By Cade Metz, The New York Times Company
SAN FRANCISCO — At OpenAI, one of the world’s most ambitious artificial intelligence labs, researchers are building technology that lets you create digital images simply by describing what you want to see.
They call it DALL-E in a nod to both “WALL-E,” the 2008 animated movie about an autonomous robot, and Salvador Dalí, the surrealist painter.
OpenAI, backed by $1 billion in funding from Microsoft, is not yet sharing the technology with the general public. But on a recent afternoon, Alex Nichol, one of the researchers behind the system, demonstrated how it works.
When he asked for “a teapot in the shape of an avocado,” typing those words into a largely empty computer screen, the system created 10 distinct images of a dark green avocado teapot, some with pits and some without.
“DALL-E is good at avocados,” Nichol said.
When he typed “cats playing chess,” it put two fluffy kittens on either side of a checkered game board, 32 chess pieces lined up between them. When he summoned “a teddy bear playing a trumpet underwater,” one image showed tiny air bubbles rising from the end of the bear’s trumpet toward the surface of the water.
DALL-E can also edit photos. When Nichol erased the teddy bear’s trumpet and asked for a guitar instead, a guitar appeared between the furry arms.
A team of seven researchers spent two years developing the technology, which OpenAI plans to eventually offer as a tool for people like graphic artists, providing new shortcuts and new ideas as they create and edit digital images. Computer programmers already use Copilot, a tool based on similar technology from OpenAI, to generate snippets of software code.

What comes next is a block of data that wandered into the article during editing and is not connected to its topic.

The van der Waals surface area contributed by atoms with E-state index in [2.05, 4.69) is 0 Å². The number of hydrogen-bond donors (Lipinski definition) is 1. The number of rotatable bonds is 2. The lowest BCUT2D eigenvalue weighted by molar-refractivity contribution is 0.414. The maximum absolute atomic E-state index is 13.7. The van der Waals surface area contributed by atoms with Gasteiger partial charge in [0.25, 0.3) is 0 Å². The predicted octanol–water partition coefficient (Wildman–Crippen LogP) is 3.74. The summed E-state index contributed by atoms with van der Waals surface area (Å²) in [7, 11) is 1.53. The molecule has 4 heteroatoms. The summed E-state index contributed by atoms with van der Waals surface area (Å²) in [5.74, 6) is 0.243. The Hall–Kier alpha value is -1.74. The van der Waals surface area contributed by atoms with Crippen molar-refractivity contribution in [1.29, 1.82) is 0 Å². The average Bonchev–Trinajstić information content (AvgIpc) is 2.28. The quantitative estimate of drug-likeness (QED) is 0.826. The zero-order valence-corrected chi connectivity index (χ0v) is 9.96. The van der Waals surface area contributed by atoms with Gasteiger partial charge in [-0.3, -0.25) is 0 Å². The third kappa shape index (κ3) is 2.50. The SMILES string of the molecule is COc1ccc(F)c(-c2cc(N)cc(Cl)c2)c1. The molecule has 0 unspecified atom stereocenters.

But for many experts, DALL-E is worrisome. As this kind of technology continues to improve, they say, it could help spread disinformation across the internet, feeding the kind of online campaigns that may have helped sway the 2016 presidential election.
“You could use it for good things, but certainly you could use it for all sorts of other crazy, worrying applications, and that includes deepfakes,” like misleading photos and videos, said Subbarao Kambhampati, a professor of computer science at Arizona State University.
A half-decade ago, the world’s leading AI labs built systems that could identify objects in digital images and even generate images on their own, including flowers, dogs, cars and faces. A few years later, they built systems that could do much the same with written language, summarizing articles, answering questions, generating tweets and even writing blog posts.
Now researchers are combining those technologies to create new forms of AI. DALL-E is a notable step forward because it juggles both language and images and, in some cases, grasps the relationship between the two.
“We can now use multiple, intersecting streams of information to create better and better technology,” said Oren Etzioni, CEO of the Allen Institute for Artificial Intelligence, an artificial intelligence lab in Seattle.
The technology is not perfect. When Nichol asked DALL-E to “put the Eiffel Tower on the moon,” it did not quite grasp the idea. It put the moon in the sky above the tower. When he asked for “a living room filled with sand,” it produced a scene that looked more like a construction site than a living room.
But when Nichol tweaked his requests a little, adding or subtracting a few words here or there, it provided what he wanted. When he asked for “a piano in a living room filled with sand,” the image looked more like a beach in a living room.
DALL-E is what artificial intelligence researchers call a neural network, which is a mathematical system loosely modeled on the network of neurons in the brain. That is the same technology that recognizes the commands spoken into smartphones and identifies the presence of pedestrians as self-driving cars navigate city streets.